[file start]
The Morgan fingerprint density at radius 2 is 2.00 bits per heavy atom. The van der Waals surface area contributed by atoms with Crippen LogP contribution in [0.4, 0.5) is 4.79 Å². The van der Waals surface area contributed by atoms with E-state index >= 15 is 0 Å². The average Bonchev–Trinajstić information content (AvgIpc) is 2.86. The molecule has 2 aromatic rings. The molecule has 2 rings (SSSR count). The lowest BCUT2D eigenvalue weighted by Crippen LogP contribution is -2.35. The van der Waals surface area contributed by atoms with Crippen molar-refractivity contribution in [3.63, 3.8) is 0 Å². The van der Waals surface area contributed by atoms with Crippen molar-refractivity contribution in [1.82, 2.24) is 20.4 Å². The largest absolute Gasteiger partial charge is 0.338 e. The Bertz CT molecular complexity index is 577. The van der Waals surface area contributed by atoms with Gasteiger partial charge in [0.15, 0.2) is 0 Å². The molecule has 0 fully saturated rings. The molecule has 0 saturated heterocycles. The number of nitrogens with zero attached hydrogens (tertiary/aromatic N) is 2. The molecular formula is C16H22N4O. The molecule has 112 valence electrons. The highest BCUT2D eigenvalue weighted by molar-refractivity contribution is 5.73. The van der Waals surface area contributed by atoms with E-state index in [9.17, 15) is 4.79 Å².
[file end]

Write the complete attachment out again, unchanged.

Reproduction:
The Morgan fingerprint density at radius 2 is 2.00 bits per heavy atom. The van der Waals surface area contributed by atoms with Crippen LogP contribution in [0.4, 0.5) is 4.79 Å². The van der Waals surface area contributed by atoms with E-state index >= 15 is 0 Å². The average Bonchev–Trinajstić information content (AvgIpc) is 2.86. The molecule has 2 aromatic rings. The molecule has 2 rings (SSSR count). The lowest BCUT2D eigenvalue weighted by Crippen LogP contribution is -2.35. The van der Waals surface area contributed by atoms with Crippen molar-refractivity contribution in [3.63, 3.8) is 0 Å². The van der Waals surface area contributed by atoms with Crippen molar-refractivity contribution in [1.82, 2.24) is 20.4 Å². The largest absolute Gasteiger partial charge is 0.338 e. The Bertz CT molecular complexity index is 577. The van der Waals surface area contributed by atoms with Gasteiger partial charge in [0.15, 0.2) is 0 Å². The molecule has 0 fully saturated rings. The molecule has 0 saturated heterocycles. The number of nitrogens with zero attached hydrogens (tertiary/aromatic N) is 2. The molecular formula is C16H22N4O. The molecule has 112 valence electrons. The highest BCUT2D eigenvalue weighted by molar-refractivity contribution is 5.73. The van der Waals surface area contributed by atoms with E-state index in [9.17, 15) is 4.79 Å².